We are picking up where we left off in our last post. The Social Security Administration will be working on a handful of changes to the disability benefits program during 2014. Some of the projects could make the benefits application process easier for people with disabilities. Some of the projects could streamline internal processes at the SSA. It is anyone’s guess how long these will take.
We were talking about administrative law judges, the attorneys hired by the SSA to review claim appeals. Their job is to provide an objective review of the applicant’s file and to decide whether the decision should stand or be overturned. A few years ago, when the backlog of applications and appeals started to get out of hand, the SSA put pressure on ALJs to review more and more cases per year.
As the minimums crept closer to 1,000 cases per judge, some ALJs started to complain. They are required to review pages and pages of medical records for each application, and these judges believed that expecting someone to go through so many cases in a year was a disservice to appellants and the disability program.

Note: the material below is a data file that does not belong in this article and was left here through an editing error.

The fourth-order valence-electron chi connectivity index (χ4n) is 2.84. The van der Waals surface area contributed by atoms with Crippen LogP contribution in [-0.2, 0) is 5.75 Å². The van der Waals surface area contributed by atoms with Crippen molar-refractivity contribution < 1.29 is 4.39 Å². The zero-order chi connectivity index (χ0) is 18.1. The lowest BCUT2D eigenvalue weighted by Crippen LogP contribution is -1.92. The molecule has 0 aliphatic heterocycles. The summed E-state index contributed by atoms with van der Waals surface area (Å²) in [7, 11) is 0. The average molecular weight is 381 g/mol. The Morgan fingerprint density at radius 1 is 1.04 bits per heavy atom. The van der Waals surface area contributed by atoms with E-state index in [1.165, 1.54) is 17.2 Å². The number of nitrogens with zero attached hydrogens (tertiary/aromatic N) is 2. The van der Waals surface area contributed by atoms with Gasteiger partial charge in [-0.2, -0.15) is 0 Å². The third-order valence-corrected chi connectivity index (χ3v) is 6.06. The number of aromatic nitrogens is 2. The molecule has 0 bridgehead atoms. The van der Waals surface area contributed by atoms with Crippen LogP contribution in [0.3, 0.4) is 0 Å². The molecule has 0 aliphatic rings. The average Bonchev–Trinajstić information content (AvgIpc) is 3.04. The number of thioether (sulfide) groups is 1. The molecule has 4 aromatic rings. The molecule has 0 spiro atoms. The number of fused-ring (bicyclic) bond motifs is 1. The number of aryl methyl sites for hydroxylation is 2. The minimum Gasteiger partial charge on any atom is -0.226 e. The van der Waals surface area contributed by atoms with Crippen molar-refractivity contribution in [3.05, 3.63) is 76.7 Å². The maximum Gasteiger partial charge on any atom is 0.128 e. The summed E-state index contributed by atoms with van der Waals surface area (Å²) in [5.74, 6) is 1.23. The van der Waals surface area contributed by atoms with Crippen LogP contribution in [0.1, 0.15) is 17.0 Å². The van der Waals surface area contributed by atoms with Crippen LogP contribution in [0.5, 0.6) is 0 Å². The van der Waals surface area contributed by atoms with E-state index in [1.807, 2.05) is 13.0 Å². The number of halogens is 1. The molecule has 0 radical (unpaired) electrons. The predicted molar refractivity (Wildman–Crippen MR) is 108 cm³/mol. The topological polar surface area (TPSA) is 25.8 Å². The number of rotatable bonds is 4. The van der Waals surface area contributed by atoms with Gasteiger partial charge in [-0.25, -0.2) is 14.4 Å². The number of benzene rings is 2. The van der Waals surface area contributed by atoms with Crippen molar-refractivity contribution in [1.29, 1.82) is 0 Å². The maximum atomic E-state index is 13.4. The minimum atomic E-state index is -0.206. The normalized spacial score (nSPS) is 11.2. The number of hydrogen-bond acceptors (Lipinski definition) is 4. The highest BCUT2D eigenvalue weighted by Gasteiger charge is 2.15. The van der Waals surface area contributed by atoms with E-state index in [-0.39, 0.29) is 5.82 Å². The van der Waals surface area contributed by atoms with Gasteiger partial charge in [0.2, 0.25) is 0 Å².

The agency responded by imposing an upper limit on cases. Over the past couple of years, the agency has whittled the maximum down to 800. This year, the maximum could be reduced again.
ALJs will also lose some of their independence. The ALJs are supposed to be completely objective in their appeal determinations. They have always been employees of the SSA, and this year they will have more well-defined layers of supervision than before. One of the responsibilities of those new layers is to make sure each judge is within the “normal” range of overturned appeals. Currently, some judges grant benefits in many more instances while others hardly ever decide in the appellant’s favor. (If you’re interested in seeing the records of New Jersey ALJs, the records are available online at www.disabilityjudges.com.)
The SSA has plans in other areas as well, and many seem to be focused on reducing fraud. As we said in our Oct. 29 post, fraud accounts for 1 percent of benefits paid. The agency will devote resources to getting that number even lower, apparently, while applicants continue to wait for months or even years to get their first benefit checks.
Source: Wall Street Journal, “Six Changes Social Security Is Making to Its Disability Program,” Damian Paletta, Dec. 26, 2013